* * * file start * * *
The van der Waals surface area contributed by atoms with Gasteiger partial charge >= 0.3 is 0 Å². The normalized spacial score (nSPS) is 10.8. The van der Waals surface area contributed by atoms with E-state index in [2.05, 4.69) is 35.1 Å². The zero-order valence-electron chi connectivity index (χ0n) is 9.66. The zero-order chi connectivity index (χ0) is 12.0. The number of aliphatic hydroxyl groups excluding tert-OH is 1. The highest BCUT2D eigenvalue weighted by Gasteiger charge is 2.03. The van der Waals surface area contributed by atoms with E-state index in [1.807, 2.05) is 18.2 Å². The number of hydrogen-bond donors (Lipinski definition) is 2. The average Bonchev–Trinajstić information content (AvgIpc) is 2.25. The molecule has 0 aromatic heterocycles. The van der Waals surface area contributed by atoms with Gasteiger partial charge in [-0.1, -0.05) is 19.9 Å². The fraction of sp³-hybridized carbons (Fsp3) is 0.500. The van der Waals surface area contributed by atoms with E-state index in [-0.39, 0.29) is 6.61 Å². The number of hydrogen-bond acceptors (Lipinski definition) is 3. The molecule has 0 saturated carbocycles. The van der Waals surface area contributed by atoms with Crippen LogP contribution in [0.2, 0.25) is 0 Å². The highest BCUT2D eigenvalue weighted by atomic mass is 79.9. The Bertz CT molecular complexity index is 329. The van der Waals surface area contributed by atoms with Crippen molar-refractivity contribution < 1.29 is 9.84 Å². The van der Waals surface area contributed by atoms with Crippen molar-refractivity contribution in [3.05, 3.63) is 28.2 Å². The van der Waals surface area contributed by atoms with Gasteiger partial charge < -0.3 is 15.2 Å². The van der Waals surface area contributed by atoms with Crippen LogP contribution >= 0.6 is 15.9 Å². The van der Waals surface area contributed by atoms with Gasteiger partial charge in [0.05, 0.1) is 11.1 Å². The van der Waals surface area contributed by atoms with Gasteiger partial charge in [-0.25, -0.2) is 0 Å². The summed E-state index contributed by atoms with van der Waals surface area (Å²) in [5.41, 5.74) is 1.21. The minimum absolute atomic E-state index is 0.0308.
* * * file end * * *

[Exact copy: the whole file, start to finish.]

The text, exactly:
The van der Waals surface area contributed by atoms with Gasteiger partial charge >= 0.3 is 0 Å². The normalized spacial score (nSPS) is 10.8. The van der Waals surface area contributed by atoms with E-state index in [2.05, 4.69) is 35.1 Å². The zero-order valence-electron chi connectivity index (χ0n) is 9.66. The zero-order chi connectivity index (χ0) is 12.0. The number of aliphatic hydroxyl groups excluding tert-OH is 1. The highest BCUT2D eigenvalue weighted by Gasteiger charge is 2.03. The van der Waals surface area contributed by atoms with E-state index in [1.807, 2.05) is 18.2 Å². The number of hydrogen-bond donors (Lipinski definition) is 2. The average Bonchev–Trinajstić information content (AvgIpc) is 2.25. The molecule has 0 aromatic heterocycles. The van der Waals surface area contributed by atoms with Gasteiger partial charge in [-0.1, -0.05) is 19.9 Å². The fraction of sp³-hybridized carbons (Fsp3) is 0.500. The van der Waals surface area contributed by atoms with E-state index in [-0.39, 0.29) is 6.61 Å². The number of hydrogen-bond acceptors (Lipinski definition) is 3. The molecule has 0 saturated carbocycles. The van der Waals surface area contributed by atoms with Crippen LogP contribution in [0.2, 0.25) is 0 Å². The highest BCUT2D eigenvalue weighted by atomic mass is 79.9. The Bertz CT molecular complexity index is 329. The van der Waals surface area contributed by atoms with Crippen molar-refractivity contribution < 1.29 is 9.84 Å². The van der Waals surface area contributed by atoms with Crippen molar-refractivity contribution in [3.05, 3.63) is 28.2 Å². The van der Waals surface area contributed by atoms with Gasteiger partial charge < -0.3 is 15.2 Å². The van der Waals surface area contributed by atoms with Crippen LogP contribution >= 0.6 is 15.9 Å². The van der Waals surface area contributed by atoms with Gasteiger partial charge in [0.05, 0.1) is 11.1 Å². The van der Waals surface area contributed by atoms with Gasteiger partial charge in [-0.25, -0.2) is 0 Å². The summed E-state index contributed by atoms with van der Waals surface area (Å²) in [5.41, 5.74) is 1.21. The minimum absolute atomic E-state index is 0.0308.